Who are they kidding? It's been a long enough slog just to get to the point where significant numbers of users check for basic SSL status before conducting sensitive transactions. Now they're supposed to become security/certificate experts as well?


I'm sorry gang, no matter how much lipstick you smear on this particular pig -- it's still a pig.

The concept of "trusted proxies" as proposed is inherently untrustworthy, especially in this post-Snowden era.

And that's a fact that you really can trust.

I'm a consultant to Google. My postings are speaking only for myself, not for them.

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Addendum (24 February 2014): Since the posting of the text above, I've seen some commentary (in at least one case seemingly "angry" commentary!) suggesting that I was claiming the ability of ISPs to "crack" the security of existing SSL connections for the "Trusted Proxies" under discussion. That was not my assertion.

I didn't try to get into technical details, but obviously we're assuming that your typical ISP doesn't have the will or ability to interfere in such a manner with properly implemented traditional SSL. That's still a significant task even for the powerful intelligence agencies around the world (we believe at the moment, anyway).

But what the proposal does push is the concept of a kind of half-baked "fake" security that would be to the benefit of dominant ISPs and carriers but not to most users -- and there's nothing more dangerous in this context than thinking you're end-to-end secure when you're really not.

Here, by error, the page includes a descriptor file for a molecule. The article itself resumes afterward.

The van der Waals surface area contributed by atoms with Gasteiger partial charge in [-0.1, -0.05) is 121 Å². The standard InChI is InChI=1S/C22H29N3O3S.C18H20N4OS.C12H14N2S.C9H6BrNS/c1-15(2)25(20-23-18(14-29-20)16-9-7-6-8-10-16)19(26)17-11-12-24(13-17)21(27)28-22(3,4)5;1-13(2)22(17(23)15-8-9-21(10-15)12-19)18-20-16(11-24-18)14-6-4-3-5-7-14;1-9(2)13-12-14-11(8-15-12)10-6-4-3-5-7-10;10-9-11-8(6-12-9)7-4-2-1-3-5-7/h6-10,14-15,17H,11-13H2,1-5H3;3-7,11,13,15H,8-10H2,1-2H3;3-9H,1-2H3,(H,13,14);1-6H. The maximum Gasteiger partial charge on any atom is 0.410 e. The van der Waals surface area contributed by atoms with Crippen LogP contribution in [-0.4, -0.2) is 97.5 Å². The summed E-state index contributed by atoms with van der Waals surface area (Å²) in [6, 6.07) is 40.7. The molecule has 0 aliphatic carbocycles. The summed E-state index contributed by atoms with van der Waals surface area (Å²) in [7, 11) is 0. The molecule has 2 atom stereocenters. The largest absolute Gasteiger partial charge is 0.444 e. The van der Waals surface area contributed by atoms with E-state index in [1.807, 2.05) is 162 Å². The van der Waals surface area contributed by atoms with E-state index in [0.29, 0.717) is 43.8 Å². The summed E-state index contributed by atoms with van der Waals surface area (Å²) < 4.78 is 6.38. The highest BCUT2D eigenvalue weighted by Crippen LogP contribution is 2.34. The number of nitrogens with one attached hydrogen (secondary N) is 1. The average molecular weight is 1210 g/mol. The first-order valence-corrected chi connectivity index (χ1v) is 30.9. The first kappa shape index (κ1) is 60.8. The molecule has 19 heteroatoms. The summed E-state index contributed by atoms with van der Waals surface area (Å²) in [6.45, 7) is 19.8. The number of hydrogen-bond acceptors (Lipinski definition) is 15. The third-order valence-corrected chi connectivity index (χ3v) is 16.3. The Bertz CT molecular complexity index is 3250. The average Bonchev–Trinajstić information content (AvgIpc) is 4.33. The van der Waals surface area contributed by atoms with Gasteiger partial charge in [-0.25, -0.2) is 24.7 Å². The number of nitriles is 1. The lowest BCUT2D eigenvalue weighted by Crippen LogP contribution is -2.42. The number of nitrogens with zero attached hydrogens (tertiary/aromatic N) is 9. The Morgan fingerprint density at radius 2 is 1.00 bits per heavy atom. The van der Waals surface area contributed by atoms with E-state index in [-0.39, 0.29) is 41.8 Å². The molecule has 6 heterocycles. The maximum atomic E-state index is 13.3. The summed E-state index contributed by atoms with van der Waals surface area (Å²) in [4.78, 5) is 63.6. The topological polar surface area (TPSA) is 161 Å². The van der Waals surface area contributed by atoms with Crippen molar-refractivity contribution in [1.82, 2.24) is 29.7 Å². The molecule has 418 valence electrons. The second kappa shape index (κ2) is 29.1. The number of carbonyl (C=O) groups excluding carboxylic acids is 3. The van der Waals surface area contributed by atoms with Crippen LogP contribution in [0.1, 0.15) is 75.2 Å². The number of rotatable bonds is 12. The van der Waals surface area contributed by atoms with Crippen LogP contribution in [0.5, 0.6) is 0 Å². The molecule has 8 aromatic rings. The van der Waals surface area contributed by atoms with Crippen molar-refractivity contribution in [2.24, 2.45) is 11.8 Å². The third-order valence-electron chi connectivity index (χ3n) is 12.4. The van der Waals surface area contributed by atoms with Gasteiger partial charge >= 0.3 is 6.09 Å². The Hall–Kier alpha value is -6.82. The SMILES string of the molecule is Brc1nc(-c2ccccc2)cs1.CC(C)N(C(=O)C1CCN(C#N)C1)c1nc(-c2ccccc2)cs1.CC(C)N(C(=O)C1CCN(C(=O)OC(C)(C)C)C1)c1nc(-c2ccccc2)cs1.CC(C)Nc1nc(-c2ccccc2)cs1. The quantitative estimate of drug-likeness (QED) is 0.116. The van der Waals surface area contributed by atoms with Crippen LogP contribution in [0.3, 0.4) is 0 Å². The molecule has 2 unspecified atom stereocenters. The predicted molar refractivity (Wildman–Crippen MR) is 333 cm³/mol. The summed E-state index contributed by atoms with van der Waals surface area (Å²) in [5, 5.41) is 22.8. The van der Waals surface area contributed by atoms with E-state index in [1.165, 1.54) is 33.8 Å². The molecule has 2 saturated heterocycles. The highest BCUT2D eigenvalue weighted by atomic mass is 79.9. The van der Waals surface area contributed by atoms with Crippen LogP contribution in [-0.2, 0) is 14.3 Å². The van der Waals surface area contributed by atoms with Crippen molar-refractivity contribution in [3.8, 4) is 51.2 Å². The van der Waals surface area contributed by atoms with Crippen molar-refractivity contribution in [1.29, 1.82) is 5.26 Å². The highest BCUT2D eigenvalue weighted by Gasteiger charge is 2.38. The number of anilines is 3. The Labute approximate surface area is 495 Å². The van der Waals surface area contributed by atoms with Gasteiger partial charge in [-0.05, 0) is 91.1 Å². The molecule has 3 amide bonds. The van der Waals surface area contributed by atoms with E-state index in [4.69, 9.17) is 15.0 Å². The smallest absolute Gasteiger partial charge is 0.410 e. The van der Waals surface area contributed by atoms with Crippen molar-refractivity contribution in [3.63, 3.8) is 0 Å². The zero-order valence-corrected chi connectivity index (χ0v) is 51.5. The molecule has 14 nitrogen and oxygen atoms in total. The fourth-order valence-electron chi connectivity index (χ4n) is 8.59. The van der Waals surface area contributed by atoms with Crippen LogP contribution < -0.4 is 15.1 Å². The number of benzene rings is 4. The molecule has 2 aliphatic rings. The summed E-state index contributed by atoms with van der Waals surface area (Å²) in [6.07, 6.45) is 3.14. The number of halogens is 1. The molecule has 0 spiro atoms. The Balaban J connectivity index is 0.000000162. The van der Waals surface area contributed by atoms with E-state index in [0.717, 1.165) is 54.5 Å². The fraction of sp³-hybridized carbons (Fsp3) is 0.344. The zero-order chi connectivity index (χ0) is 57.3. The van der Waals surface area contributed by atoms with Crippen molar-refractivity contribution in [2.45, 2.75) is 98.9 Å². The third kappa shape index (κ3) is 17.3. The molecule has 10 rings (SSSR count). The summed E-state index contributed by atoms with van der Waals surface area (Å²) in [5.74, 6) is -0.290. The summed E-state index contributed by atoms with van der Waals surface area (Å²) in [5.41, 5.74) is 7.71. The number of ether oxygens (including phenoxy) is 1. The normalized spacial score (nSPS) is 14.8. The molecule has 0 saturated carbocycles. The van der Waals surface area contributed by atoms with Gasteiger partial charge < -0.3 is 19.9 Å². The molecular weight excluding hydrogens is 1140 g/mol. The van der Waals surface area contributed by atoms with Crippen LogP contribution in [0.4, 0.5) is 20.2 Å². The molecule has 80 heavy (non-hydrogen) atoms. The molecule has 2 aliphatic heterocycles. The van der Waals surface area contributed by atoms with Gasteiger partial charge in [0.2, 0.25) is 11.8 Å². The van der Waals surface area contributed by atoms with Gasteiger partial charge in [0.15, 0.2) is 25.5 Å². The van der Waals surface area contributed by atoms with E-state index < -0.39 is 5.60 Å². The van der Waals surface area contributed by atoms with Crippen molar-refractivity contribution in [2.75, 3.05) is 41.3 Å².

In essence it's a kind of sucker bait. Average users could easily believe they were "kinda sorta" doing traditional SSL but they really wouldn't be, 'cause the ISP would have access to their unencrypted data in the clear. And as the proposal itself suggests, it would take significant knowledge for users to understand the ramifications of this -- and most users won't have that knowledge.

It's a confusing and confounding concept -- and an unwise proposal -- that would be nothing but trouble for the Internet community and should be rejected.

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Posted by Lauren at February 22, 2014 08:24 PM | Permalink
Twitter: @laurenweinstein
Google+: Lauren Weinstein

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Mark Zuckerberg Says The US Has Become A Threat To, Rather Than A Champion For, The Internet | Techdirt
from the indeed dept

Better late than never: it appears that Mark Zuckberberg is finally really pissed off about the NSA surveillance efforts.
(Read the rest at the link.)

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I find this rather amusing. These people are creeping out of the woodwork professing to be "Shocked, I tell you! Shocked!"
Yeah, right.
Pass the popcorn.

Like we didn't already know that the US has become a threat to, rather than a champion for, the Internet. ...
Goodness gracious! Has it really?    :tellme: